Because TDP-43 inclusions can also be found in carriers of VCP and C9orf72 mutations, this suggests that TDP-43 dysregulation is merely a downstream effect through a common pathway leading to cell death [48]. The finding of the TDP inclusions is indeed not specific for underlying gene defects, although the pattern of TDP inclusions and associated proteinopathies can be suggestive of a specific gene mutation.

The distribution of the TDP-43 pathology in specific neocortical structures favors a protein distribution through neuronal pathways instead of proximity [49]. It is assumed that every specific neurodegenerative syndrome has its own specific region working as an “epicenter.” This epicenter is critical in the neuronal networks, whose normal connectivity profiles resemble the pattern of atrophy in that specific disease, in our case FTLD. Several network degeneration mechanisms have been suggested [50]. The presence of neostriatal lesions could support this hypothesis of degeneration of neuronal networks because the striatum has projections to many (frontotemporal) cortical areas. In addition to cortical abnormalities, white matter involvement visualized by cerebral imaging has been reported in patients carrying a GRN mutation [21, 51, 52]. Compared with patients with MAPT mutations, however, GRN mutation carriers would tend to show less white matter abnormalities [53]. Because white matter pathology was also seen on neuroimaging studies in five of our patients, we investigated the proteinopathy and vessel involvement in the cortex and white matter. Glial TDP proteinopathy is regularly found in patients with GRN mutations, and this was also the case in all our patients [53].

Furthermore, we found mild to moderate cerebral SVD, most pronounced in the frontal lobe, whereas only normal vascular findings have been described in patients with FTLD [37, 54]. We assume that the SVD is merely the consequence of the age of our patients as well as the comorbidity and presence of cerebrovascular risk factors. The clinicopathological correlation of the cerebral vascular pathology is low, but an influence on the disease mechanism cannot be excluded.

Additionally, a concomitant neuropathological diagnosis of AD or PART could be made in all patients. In every case, however, neuropathological findings suggestive of AD were mild and could be classified as not more than A3B1C1. As presented in Table 2, we assume that there is no correlation between the neuropathological findings and the clinical symptomatology. Five patients could be considered as examples of PART [40]. One patient presented with a mixed diagnosis of FTLD-TDP and diffuse Lewy body pathology, neocortical type.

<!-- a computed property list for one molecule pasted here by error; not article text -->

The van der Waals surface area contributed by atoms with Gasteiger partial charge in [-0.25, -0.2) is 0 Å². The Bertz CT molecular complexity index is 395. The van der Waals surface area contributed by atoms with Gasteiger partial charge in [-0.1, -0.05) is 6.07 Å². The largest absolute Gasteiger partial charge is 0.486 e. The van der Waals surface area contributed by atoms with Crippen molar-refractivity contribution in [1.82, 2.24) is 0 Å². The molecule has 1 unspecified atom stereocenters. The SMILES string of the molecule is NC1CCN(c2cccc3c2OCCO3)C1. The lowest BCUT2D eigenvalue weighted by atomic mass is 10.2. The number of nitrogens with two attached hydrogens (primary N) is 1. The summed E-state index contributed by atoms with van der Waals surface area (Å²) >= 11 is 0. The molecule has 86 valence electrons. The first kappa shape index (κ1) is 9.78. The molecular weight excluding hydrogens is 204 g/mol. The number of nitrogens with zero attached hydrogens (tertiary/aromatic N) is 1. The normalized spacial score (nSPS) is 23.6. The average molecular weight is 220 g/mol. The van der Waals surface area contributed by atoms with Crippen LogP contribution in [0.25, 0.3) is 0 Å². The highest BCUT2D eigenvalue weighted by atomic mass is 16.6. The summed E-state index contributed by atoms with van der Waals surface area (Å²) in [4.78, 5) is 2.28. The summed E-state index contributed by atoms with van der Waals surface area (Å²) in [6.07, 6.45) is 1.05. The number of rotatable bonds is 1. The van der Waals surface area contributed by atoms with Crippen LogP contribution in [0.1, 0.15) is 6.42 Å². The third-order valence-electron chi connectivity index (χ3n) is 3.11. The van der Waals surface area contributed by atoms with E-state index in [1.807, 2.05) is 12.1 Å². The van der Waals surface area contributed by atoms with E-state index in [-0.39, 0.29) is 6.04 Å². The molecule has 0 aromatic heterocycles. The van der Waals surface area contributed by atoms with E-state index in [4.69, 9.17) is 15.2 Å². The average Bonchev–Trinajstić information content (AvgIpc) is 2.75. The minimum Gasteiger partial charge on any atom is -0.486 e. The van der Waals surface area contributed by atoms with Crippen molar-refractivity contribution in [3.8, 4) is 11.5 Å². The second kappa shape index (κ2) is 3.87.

We investigated whether the apolipoprotein E (ApoE) genotype (Table 2) could be related to the AD pathology. Most patients were homozygous for the ApoE ɛ3 allele (five of nine). Three patients were carrying the ApoE ɛ2 allele, whereas two patients were heterozygous carriers of the ApoE ɛ4 risk allele. These latter two patients had a slightly more severe Montine score for AD pathology, but without clinical significance.

The high frequency of concomitant pathologies in GRN mutation carriers, such as the combination of FTLD with PD or FTLD with AD [55,56,57], might indicate that loss or partial loss of GRN could advance pathological features of other neurodegenerative diseases in an early stage [58]. Petkau and Leavitt reviewed data on progranulin in neurodegenerative diseases and suggested that GRN variants resulting in decreased progranulin expression might be risk factors for both FTLD and other dementias and that common GRN variants can act as modifying factors for age of onset, disease duration, and risk of disease in ALS, AD, multiple sclerosis, bipolar disorder, and schizophrenia [59].

The combined occurrence of TDP-43 lesions, AD pathology, and PD pathology favors the hypothesis that progranulin is a protective growth factor, with the IVS1 + 5G > C mutation resulting in a loss of function of progranulin. This results from a cascade of defective biological processes in an expansion of neurodegenerative processes leading toward protein deposits and cell degeneration [60]. However, because AD and PD are frequent neurodegenerative disorders, a coexistence of these disorders could be merely a consequence of age-related risk factors. Different studies have elicited the co-occurrence of proteinopathies in patients carrying a GRN mutation [21, 43, 54], whereas other groups could not confirm this [43].